Author Topic: Audiophiles - This is what your Mega Dollar Cables Connect to inside your amps  (Read 18885 times)

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Offline cosmicray

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Oh crap - the shipping costs would be a little on the high side though.
Promote it as a "white gloves" service, where you show up on site and do the upgrade there.  ;)
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Offline macboy

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Ha - I just thought of a new business opportunity. Just advertise to audiophools to install Mega De-oxygenated wire (or whatever catch-word turns them on) on the inside of the amp from the terminals to the circuitry. Just show them pics like I took, where their Mega cables transfer to little cheap wires, and they'll freak out.  :D


Oh crap - the shipping costs would be a little on the high side though.
Can't see them caring about the shipping cost when they're paying thousands for their space-heating amplifiers.
This, sadly, is not a new idea. People do such upgrades, installing boutique RCA jacks wired to the PCB with teflon insulated solid silver wire, and custom oxygen-free cryogenically treated power cords. Sheeple will spend more on these upgrades than they do on the gear in the first place.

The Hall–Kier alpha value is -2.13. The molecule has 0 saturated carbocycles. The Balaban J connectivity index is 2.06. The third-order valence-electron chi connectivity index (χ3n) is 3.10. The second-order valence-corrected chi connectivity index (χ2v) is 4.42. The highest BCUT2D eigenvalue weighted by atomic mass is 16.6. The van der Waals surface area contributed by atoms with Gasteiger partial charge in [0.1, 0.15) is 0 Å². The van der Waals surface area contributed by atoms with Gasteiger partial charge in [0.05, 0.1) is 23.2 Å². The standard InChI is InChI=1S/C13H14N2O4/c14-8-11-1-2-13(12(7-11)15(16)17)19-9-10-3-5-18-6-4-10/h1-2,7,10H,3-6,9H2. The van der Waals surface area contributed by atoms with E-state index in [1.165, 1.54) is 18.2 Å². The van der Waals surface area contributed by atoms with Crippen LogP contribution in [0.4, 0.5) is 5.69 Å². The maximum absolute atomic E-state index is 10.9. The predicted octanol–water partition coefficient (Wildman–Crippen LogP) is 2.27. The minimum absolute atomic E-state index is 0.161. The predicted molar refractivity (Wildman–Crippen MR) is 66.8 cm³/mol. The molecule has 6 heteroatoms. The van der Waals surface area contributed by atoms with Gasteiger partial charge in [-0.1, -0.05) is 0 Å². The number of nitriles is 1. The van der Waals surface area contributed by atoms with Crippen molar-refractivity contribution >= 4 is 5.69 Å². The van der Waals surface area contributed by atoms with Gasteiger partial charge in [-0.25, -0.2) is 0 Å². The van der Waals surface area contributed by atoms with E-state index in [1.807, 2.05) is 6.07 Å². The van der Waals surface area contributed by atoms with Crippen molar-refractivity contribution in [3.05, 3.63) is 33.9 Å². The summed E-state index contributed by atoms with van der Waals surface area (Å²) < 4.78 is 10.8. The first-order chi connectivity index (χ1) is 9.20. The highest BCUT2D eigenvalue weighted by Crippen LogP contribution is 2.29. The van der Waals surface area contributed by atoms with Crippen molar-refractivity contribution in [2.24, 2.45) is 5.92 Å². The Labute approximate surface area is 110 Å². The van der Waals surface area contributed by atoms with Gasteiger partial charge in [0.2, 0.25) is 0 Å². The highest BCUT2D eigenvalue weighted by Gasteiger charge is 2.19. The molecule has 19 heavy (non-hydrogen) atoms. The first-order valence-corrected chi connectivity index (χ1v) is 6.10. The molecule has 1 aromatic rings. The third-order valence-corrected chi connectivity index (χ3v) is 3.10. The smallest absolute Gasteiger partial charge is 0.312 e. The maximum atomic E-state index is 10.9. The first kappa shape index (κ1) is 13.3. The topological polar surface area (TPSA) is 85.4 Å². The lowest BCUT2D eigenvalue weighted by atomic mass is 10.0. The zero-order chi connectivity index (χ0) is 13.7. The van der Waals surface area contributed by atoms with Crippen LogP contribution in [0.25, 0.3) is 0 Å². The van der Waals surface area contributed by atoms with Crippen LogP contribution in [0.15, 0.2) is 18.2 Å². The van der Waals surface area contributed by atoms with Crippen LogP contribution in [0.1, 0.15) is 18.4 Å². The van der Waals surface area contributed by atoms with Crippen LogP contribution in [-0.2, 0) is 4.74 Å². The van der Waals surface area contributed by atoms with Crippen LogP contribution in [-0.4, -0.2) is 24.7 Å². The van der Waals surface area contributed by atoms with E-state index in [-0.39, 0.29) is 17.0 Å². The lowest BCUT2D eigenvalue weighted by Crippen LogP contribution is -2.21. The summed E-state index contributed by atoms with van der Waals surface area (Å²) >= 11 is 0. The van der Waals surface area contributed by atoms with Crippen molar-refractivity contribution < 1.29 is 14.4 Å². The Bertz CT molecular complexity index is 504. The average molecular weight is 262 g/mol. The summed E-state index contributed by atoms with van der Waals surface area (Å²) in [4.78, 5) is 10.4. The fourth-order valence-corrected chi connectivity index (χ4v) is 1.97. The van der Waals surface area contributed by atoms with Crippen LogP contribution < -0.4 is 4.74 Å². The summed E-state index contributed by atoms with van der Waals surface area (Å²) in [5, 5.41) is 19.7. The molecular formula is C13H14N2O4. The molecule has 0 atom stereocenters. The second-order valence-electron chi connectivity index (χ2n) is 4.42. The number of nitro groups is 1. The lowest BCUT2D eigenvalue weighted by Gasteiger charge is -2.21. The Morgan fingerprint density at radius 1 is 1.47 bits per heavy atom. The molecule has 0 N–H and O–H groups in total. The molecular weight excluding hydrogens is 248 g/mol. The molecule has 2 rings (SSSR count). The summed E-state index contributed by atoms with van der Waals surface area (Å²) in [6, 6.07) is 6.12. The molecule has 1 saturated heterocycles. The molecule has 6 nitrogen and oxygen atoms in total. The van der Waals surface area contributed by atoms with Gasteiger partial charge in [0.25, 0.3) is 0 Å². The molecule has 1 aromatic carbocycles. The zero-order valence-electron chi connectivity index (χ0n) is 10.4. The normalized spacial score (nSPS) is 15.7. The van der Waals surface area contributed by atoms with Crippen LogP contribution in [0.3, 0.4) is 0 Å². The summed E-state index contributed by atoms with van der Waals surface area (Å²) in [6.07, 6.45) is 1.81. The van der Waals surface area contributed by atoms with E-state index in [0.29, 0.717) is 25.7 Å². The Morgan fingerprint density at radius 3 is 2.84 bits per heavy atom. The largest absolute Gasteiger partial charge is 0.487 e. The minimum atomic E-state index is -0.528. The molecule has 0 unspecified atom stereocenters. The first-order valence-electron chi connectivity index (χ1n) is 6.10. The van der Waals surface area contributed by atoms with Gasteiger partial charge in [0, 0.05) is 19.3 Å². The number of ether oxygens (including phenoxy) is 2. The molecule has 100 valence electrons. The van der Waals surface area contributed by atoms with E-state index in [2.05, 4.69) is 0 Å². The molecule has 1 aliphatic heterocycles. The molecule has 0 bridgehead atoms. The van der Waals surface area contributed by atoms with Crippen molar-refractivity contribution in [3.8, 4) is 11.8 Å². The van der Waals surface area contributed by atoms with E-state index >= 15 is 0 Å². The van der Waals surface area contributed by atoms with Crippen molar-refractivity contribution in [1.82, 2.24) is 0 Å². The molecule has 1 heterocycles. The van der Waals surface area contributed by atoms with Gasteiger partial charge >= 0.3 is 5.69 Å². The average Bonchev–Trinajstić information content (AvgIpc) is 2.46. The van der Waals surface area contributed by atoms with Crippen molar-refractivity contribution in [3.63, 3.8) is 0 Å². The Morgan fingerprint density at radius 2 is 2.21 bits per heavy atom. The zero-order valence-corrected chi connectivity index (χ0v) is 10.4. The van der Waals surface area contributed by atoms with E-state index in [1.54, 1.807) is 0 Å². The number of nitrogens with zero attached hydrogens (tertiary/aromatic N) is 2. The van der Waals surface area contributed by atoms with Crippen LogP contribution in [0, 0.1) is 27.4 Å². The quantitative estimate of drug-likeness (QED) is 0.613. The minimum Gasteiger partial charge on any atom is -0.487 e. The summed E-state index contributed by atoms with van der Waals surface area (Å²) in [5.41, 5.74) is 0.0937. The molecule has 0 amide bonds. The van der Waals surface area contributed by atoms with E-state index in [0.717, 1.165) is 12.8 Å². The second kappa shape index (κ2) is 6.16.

Offline dannyf

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Can't see them caring about the shipping cost when they're paying thousands for their space-heating amplifiers.

A friend of ours is in the business of helping mid-aged women pregnant - those tend to be empty nesters from (extremely) well-off families. The doctors compete on good service, results, and surprisingly, VERY high fees. You want to be known as the most expensive clinic in town, not the other way around.

Same here.
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Offline xwarp

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A friend of mine who brings me "vintage" receivers to service brought me one of those subs.

I normally don't work on anything I can't find a schematic for, but did check a few of the caps on the boards and foud more than half a dozen with extremely high esr.

Gave it back to him and told him to send that POS to some company in Phoenix, AZ that reworks them. It wasn't worth my time with the problems it had.
 

Online xrunner

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A friend of mine who brings me "vintage" receivers to service brought me one of those subs.

I normally don't work on anything I can't find a schematic for, but did check a few of the caps on the boards and foud more than half a dozen with extremely high esr.

Well this one is fixed.  :)

The El Cheapo ground loop isolator from Ebay did the trick. I'm calling brother tomorrow and he can come get it.